Happy Easter, one and all. Wherever you are today, God loves you. I pray you’ll t

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urn to Him and let Him lighten your way. “For with you is the fountain of life; In your light, we see Light.” Psalm 36:9

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Stories from Days Gone By

Trying to get my actual website up and running but until then, I thought I’d post a few stories to share with my FB Author page followers. Anyone else who finds this? Feel free to read on! 🙂

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Challenges to Faith

A friend runs a lovely Facebook group called “Broken Dreams and Detours.” She encourages listeners to share their stories, whatever they may be, about how God has uses the hard things in life to grow us up, teach us things we wouldn’t know otherwise, and to let us learn that He never, ever leaves us. Recently, my friend asked that we talk specifically about how  “by the time the sun rose in your life again, you were a changed person. I’d like to hear from some of you about the struggles you faced. how you reacted when you realized you were in for the duration, and how your faith was challenged and grew. How did Jesus reassure you? What are your stories?”

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So here’s mine. It was a long time ago, but nonetheless, true. I hope it encourages anyone who reads this and is not on the “Broken Dreams and Detours” page. 🙂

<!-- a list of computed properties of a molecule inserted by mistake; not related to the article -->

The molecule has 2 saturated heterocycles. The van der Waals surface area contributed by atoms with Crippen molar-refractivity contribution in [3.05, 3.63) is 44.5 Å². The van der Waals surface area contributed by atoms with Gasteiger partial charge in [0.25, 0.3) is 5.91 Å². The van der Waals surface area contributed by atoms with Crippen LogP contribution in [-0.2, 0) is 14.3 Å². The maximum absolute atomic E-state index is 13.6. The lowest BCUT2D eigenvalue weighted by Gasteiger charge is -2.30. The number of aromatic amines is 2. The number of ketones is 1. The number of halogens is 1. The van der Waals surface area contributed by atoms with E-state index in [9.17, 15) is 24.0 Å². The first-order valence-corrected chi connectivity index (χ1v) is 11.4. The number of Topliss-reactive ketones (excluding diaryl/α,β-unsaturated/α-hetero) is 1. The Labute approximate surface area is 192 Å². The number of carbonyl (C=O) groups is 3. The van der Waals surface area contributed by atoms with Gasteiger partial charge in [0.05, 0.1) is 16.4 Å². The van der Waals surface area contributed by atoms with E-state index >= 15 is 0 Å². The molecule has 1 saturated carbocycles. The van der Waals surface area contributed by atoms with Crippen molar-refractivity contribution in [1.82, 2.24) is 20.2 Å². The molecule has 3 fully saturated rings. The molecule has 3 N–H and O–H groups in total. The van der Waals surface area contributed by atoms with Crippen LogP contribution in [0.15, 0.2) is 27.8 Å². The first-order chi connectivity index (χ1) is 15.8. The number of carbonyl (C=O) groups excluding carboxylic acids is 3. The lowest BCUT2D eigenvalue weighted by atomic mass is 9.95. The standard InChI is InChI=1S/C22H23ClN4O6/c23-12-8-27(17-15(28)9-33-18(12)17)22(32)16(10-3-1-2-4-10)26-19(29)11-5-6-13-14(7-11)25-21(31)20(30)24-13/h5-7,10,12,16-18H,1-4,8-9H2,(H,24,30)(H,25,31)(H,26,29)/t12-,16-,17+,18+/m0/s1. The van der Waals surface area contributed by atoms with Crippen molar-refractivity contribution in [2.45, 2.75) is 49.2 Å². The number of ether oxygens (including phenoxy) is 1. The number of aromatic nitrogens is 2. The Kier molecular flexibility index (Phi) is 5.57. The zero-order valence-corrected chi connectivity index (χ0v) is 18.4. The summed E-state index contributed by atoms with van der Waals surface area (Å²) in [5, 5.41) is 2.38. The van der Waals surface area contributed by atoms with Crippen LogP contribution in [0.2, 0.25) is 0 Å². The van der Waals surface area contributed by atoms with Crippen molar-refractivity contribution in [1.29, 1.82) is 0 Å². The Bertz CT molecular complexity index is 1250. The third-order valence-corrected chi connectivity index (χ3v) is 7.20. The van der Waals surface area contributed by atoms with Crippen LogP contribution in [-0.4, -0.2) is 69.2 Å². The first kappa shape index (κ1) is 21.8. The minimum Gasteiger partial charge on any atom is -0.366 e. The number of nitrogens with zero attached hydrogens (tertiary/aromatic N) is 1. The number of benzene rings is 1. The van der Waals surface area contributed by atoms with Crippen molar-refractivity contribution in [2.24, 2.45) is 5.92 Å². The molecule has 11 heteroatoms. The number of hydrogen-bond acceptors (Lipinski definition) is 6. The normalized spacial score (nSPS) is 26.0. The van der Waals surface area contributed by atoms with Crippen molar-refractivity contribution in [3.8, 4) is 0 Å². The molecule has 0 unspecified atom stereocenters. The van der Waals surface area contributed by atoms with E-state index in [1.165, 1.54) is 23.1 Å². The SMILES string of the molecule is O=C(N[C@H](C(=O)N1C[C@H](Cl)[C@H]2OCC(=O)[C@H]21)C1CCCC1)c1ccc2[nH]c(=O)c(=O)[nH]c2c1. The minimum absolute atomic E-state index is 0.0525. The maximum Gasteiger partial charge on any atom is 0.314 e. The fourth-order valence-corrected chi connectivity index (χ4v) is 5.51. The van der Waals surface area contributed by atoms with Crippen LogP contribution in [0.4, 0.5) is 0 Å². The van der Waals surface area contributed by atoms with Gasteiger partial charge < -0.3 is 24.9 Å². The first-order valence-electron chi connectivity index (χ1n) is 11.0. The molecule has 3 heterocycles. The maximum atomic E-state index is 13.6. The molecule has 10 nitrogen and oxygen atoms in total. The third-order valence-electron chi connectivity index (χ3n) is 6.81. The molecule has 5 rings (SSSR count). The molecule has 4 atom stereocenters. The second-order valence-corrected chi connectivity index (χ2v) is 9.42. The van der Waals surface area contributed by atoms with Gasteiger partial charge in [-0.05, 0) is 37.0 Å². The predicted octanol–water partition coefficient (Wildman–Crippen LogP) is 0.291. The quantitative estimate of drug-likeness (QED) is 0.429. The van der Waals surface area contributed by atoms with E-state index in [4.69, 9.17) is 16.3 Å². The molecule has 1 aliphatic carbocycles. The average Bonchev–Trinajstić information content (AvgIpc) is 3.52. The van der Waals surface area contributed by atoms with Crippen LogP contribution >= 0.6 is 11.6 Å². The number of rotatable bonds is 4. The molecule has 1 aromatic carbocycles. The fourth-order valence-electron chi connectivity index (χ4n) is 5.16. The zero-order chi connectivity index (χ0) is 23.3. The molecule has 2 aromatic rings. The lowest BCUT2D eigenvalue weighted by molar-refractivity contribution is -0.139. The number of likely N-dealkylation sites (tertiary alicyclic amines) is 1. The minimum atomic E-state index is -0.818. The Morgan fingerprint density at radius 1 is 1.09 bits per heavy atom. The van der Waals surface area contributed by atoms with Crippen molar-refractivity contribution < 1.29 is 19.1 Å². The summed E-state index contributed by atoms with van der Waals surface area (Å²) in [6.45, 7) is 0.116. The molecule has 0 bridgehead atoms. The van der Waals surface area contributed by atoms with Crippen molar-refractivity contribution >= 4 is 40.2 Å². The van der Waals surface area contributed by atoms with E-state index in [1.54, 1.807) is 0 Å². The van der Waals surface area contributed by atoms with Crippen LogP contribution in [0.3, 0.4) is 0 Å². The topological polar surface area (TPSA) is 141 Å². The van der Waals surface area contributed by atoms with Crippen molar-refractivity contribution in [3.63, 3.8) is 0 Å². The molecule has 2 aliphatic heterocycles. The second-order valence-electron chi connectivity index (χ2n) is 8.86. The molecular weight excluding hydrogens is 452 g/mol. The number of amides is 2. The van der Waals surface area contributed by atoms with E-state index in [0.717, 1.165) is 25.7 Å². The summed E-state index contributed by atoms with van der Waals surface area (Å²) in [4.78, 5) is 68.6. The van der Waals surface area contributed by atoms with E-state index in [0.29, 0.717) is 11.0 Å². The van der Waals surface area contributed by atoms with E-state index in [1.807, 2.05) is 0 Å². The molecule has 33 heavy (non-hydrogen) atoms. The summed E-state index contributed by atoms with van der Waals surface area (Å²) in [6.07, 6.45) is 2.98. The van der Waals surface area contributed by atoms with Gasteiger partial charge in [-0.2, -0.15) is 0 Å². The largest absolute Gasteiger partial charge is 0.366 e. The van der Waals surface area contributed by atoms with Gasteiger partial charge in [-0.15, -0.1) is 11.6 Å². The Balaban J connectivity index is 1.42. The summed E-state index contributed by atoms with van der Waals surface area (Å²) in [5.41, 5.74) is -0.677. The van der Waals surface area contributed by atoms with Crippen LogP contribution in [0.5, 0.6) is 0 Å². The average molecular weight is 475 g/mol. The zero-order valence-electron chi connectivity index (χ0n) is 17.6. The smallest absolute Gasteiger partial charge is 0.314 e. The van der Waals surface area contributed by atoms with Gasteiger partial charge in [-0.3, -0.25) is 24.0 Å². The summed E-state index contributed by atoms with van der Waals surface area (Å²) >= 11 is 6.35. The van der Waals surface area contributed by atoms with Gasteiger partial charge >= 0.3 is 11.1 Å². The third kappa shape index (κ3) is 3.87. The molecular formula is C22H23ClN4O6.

I was a young mom living in the Bay area in California. My son was around a year old and I’d already learned my husband was not going to “be there” for us when things got tight. We had no money, the cupboards were literally bare. The spouse sat in the living room, watching television. The child was hungry and I lost it. Screaming ensued. The spouse finally shrugged his shoulders and said “I can’t do anything about it.” I grabbed my purse and stormed out. We were serving in a Christian school; we’d come from the Pacific Northwest, believing God was leading us. Or at least I did. But now? I felt totally abandoned. I decided if God wasn’t going to keep his promises to provide for our needs, then I didn’t have to follow his ways either. I went to the grocery store, loaded my cart with all the food we needed and paid for it with a check that I knew would bounce. I went home, crushed, but at least I had food for my son. It was another week before we were paid and for some reason, that check never hit the bank. It did not bounce; I wasn’t arrested for writing bad checks. Time went by. Sunday came. The husband got up to go to church but I stalled. If I didn’t believe in God anymore, why would I go to church? Then my son toddled out and it occurred to me that whether God was real or not, I’d rather raise my child in church, than out of it. So I went. I went through the motions for a few months before finding two verses in Scripture that changed my life and attitude forever. Job said: “Though He slay me, yet will I trust Him.” And many centuries later, when Jesus asked the disciples if they would abandon Him, too, Peter said “Lord, to whom shall we turn? You have the words of eternal life.” I realized I had no one else to turn to. Only He has the words of eternal life. Even if He chooses to slay me…I must trust, must follow. And I’ve tried. Never perfectly, but I’ve kept going. Much, much later, I realized I could have gone to people in the church for help. I could have called my dad and he would have helped. But at the time, I didn’t think of any of those things and wouldn’t have done it if I had thought of it. I was panicked and I was shamed. But He was there and waited until I had crossed my own mental/spiritual line before quietly reminding me He’d been there all along. And always would be. He keeps His promises, even if we can’t see it at the time.